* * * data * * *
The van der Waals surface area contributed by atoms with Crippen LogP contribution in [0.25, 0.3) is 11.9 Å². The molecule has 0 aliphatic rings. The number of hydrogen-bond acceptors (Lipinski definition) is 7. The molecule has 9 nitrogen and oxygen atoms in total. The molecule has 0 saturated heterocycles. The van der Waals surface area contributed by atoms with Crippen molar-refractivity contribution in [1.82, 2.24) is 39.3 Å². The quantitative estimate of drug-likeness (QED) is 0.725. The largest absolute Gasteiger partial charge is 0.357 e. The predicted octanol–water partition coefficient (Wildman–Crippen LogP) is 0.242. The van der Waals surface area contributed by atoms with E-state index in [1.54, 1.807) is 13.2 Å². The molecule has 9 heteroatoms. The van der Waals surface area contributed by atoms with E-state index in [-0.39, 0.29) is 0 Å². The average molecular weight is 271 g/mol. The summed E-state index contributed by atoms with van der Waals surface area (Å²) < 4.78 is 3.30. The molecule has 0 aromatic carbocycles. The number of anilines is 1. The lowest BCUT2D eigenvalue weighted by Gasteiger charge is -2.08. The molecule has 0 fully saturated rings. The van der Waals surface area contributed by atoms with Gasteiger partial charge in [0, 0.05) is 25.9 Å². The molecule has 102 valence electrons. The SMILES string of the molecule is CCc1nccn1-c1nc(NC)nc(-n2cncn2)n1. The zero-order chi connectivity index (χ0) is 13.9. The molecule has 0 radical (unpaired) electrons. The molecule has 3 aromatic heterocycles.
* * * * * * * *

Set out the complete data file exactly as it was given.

The van der Waals surface area contributed by atoms with Crippen LogP contribution in [0.25, 0.3) is 11.9 Å². The molecule has 0 aliphatic rings. The number of hydrogen-bond acceptors (Lipinski definition) is 7. The molecule has 9 nitrogen and oxygen atoms in total. The molecule has 0 saturated heterocycles. The van der Waals surface area contributed by atoms with Crippen molar-refractivity contribution in [1.82, 2.24) is 39.3 Å². The quantitative estimate of drug-likeness (QED) is 0.725. The largest absolute Gasteiger partial charge is 0.357 e. The predicted octanol–water partition coefficient (Wildman–Crippen LogP) is 0.242. The van der Waals surface area contributed by atoms with E-state index in [1.54, 1.807) is 13.2 Å². The molecule has 9 heteroatoms. The van der Waals surface area contributed by atoms with E-state index in [-0.39, 0.29) is 0 Å². The average molecular weight is 271 g/mol. The summed E-state index contributed by atoms with van der Waals surface area (Å²) < 4.78 is 3.30. The molecule has 0 aromatic carbocycles. The number of anilines is 1. The lowest BCUT2D eigenvalue weighted by Gasteiger charge is -2.08. The molecule has 0 fully saturated rings. The van der Waals surface area contributed by atoms with Gasteiger partial charge in [0, 0.05) is 25.9 Å². The molecule has 102 valence electrons. The SMILES string of the molecule is CCc1nccn1-c1nc(NC)nc(-n2cncn2)n1. The zero-order chi connectivity index (χ0) is 13.9. The molecule has 0 radical (unpaired) electrons. The molecule has 3 aromatic heterocycles.